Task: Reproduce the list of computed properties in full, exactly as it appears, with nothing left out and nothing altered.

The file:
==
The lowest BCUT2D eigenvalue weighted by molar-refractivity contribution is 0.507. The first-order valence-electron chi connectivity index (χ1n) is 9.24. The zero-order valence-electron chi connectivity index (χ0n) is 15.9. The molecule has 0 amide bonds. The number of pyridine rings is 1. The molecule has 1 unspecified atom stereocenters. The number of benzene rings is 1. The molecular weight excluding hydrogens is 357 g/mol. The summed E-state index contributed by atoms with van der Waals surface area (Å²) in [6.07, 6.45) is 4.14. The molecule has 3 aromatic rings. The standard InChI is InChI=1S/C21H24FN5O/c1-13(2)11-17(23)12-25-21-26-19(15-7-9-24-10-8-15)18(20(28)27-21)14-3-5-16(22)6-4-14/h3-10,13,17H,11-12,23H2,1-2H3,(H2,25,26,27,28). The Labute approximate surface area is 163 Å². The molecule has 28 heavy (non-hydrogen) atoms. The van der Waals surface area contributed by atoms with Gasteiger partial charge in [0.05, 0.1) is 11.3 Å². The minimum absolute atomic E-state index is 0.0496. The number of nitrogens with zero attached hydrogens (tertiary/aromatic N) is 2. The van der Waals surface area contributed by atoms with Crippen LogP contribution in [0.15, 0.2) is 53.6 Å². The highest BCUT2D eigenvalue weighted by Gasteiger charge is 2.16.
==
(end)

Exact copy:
The lowest BCUT2D eigenvalue weighted by molar-refractivity contribution is 0.507. The first-order valence-electron chi connectivity index (χ1n) is 9.24. The zero-order valence-electron chi connectivity index (χ0n) is 15.9. The molecule has 0 amide bonds. The number of pyridine rings is 1. The molecule has 1 unspecified atom stereocenters. The number of benzene rings is 1. The molecular weight excluding hydrogens is 357 g/mol. The summed E-state index contributed by atoms with van der Waals surface area (Å²) in [6.07, 6.45) is 4.14. The molecule has 3 aromatic rings. The standard InChI is InChI=1S/C21H24FN5O/c1-13(2)11-17(23)12-25-21-26-19(15-7-9-24-10-8-15)18(20(28)27-21)14-3-5-16(22)6-4-14/h3-10,13,17H,11-12,23H2,1-2H3,(H2,25,26,27,28). The Labute approximate surface area is 163 Å². The molecule has 28 heavy (non-hydrogen) atoms. The van der Waals surface area contributed by atoms with Gasteiger partial charge in [0.05, 0.1) is 11.3 Å². The minimum absolute atomic E-state index is 0.0496. The number of nitrogens with zero attached hydrogens (tertiary/aromatic N) is 2. The van der Waals surface area contributed by atoms with Crippen LogP contribution in [0.15, 0.2) is 53.6 Å². The highest BCUT2D eigenvalue weighted by Gasteiger charge is 2.16.